COP25: Diving into the first Blue COP
This article is adapted from GreenBiz's newsletter VERGE Weekly, running Wednesdays. Subscribe here.
This week, at COP25 in Spain, there’s a new tide of global awareness rising about the critical role of our oceans in climate mitigation and adaptation.
Despite turbulent times in Chile, and the civil unrest that led the nation to withdraw from hosting COP25 in Santiago, the country not only continues to preside over the summit, as originally planned, but also to uphold the mantle of the first Blue COP — elevating the protection and restoration of our oceans as vital to climate progress.
If ever there were a time to risk being hyperbolic in framing the urgency of transformative climate action, it’s now.
"The point of no return is no longer over the horizon," said U.N Secretary-General António Guterres in his remarks the evening before COP25 kicked off. "It is in sight and hurtling toward us."
Here’s the problem: The initial set of Nationally Determined Contributions (NDCs) drafted by participating countries to meet the goals of the 2015 Paris Agreement aren’t going to cut it, and those prepared to set more aggressive targets before submitting their NDCs in 2020 represent less than 10 percent of CO2 emissions globally.
That’s why, if you’re not yet tracking the Climate Ambition Alliance, you ought to be. Launched by Chile’s president, Sebastián Piñera, at the United Nations Climate Action Summit in September, the multi-stakeholder alliance will be center stage at COP25, leading efforts to enhance the ambition of countries’ NDCs and that of subnationals, more broadly.
This is where our oceans come in, and why Chile is pushing global leaders to protect them in order to heal the climate.
First, a little background. The global ocean plays a tremendously important role in regulating Earth’s climate. Its currents distribute heat from the tropics to the poles, all the way down into the deep blue sea. This determines everything from rainfall patterns and surface temperatures to daily weather on land.
Beyond regulation, the ocean is our greatest sink of both carbon and heat. Since the 1970s, it has absorbed up to half of humanity’s excess greenhouse gas emissions and about 93 percent of excess heat (PDF) from those emissions. This is leading to dramatic changes in ocean circulation, rising acidification and increasing ice-melt and sea-level rise.
On the other end of the spectrum, ocean-based climate action could deliver a fifth of the emissions cuts needed to limit temperature rise to 1.5 degrees Celsus, according to a recent report (PDF) published by the High-Level Panel for a Sustainable Ocean Economy, part of the World Resources Institute.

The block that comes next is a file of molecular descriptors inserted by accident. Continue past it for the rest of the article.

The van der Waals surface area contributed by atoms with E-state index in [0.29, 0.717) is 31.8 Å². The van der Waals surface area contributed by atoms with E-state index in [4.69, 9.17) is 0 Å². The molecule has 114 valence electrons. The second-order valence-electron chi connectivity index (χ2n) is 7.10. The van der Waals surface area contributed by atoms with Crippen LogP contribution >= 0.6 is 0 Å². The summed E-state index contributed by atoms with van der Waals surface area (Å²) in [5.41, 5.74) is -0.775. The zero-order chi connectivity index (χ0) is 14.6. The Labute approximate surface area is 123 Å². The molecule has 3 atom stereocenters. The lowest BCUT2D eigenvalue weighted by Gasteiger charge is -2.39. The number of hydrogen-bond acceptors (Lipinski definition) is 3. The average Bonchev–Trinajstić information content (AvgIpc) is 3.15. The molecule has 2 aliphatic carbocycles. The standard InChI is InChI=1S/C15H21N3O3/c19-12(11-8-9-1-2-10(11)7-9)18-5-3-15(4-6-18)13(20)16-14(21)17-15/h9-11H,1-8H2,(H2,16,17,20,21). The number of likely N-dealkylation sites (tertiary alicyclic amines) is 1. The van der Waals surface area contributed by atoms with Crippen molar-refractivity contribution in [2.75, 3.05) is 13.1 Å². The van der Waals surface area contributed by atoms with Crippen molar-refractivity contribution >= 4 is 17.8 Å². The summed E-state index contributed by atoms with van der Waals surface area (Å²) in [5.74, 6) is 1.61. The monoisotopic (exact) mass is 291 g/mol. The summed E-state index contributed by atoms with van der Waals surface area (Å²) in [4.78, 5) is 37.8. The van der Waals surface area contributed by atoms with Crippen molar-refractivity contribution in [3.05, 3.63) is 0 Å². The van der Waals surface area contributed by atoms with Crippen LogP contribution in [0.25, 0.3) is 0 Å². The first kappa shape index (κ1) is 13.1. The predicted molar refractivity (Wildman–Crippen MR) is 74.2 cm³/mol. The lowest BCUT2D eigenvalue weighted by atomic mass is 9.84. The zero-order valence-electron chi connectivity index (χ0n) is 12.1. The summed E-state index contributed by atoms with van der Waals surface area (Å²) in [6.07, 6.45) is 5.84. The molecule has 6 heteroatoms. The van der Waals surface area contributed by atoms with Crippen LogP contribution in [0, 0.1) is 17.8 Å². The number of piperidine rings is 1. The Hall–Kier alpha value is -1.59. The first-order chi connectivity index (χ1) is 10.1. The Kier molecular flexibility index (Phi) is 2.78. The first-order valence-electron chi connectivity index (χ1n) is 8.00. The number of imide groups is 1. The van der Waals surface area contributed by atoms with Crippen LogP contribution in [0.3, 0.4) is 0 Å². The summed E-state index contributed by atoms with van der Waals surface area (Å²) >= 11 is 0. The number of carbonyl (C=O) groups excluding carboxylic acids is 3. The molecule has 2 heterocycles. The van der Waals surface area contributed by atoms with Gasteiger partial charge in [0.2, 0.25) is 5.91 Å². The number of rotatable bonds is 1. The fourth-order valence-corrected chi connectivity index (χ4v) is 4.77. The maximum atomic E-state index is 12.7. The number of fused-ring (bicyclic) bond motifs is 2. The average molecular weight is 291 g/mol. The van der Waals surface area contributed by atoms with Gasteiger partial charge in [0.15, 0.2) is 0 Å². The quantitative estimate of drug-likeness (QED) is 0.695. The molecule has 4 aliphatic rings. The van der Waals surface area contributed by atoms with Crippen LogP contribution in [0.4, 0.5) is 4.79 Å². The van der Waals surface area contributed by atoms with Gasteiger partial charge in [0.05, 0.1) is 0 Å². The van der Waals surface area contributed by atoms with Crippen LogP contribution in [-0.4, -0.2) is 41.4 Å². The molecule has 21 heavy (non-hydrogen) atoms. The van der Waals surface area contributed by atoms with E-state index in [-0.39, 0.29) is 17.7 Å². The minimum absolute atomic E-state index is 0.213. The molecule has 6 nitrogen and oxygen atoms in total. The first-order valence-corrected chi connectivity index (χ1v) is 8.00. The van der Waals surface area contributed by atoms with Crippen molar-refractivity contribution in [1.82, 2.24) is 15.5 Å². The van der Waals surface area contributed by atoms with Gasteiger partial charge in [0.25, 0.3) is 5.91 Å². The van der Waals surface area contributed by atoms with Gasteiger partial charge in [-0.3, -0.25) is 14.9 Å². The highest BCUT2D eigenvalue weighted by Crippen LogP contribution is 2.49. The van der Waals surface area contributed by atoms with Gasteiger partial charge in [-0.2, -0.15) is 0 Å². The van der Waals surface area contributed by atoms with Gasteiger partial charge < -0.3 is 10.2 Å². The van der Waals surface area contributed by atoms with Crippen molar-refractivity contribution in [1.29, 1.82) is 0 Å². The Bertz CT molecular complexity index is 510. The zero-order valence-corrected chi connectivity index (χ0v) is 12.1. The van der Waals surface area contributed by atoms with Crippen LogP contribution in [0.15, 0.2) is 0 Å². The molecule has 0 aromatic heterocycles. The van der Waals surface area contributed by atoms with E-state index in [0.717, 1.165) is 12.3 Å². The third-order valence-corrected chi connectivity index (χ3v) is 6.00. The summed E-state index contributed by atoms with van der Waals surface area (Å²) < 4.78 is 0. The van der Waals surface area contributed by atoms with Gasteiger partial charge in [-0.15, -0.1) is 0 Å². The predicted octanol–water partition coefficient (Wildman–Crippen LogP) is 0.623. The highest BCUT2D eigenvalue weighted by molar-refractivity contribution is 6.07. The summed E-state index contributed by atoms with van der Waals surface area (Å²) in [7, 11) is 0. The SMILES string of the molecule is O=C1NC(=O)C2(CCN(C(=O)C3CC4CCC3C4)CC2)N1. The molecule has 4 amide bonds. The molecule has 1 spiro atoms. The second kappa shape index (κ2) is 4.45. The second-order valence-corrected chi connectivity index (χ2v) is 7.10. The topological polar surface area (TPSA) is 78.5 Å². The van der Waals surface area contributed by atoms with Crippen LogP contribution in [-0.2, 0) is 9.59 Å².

All to say: if it seems strange that ocean health and management have remained largely sidelined in COP convenings, it should — and it’s why Chile, along with other nations, are out to change this at COP25.
Here are three key things floating just under the surface of most mainstream media coverage:
Because the Ocean. An initiative launched at COP21 in Paris, led by 23 countries and a host of NGO partners. Over the last five years, the initiative has published two declarations and mobilized a global coalition, encouraging incorporation of oceans into the climate change policy agenda and to achieve the 14th Sustainable Development Goal: to conserve and sustainably use the oceans, seas and marine resources.
Because the NDCs matter. Nations’ climate strategies could incorporate the ocean in two main ways: protecting and regenerating coastal ecosystems to sequester "blue" carbon; and harnessing tides, waves and offshore wind to generate carbon-free electricity. This and more will be covered at the 2020 UN Ocean Conference, being convened in Lisbon in June.
Because business has a role to play. The UN Global Compact created an Action Platform for Sustainable Ocean Business. The set of Sustainable Ocean Principles on which it’s based is well worth skimming (PDF), no matter the value chain in which you operate. Every company has a role to play in achieving ocean sustainability, starting with assessing the short- and long-term impact of your company’s activities on ocean health, and incorporating these considerations into your strategy and policies.
"There are few domains where the risks of failure and rewards of success are more pronounced than the ocean," wrote Lise Kingo, CEO and executive director of the UN Global Compact, in June. "Companies that work to secure a healthy, productive and well-governed ocean are not only meeting their responsibilities to people and planet, but are indeed acting in their own best interest."
I’ll be diving into this week’s summit, including #Virtual Blue COP25, and continuing to report back on this vital issue and opportunity.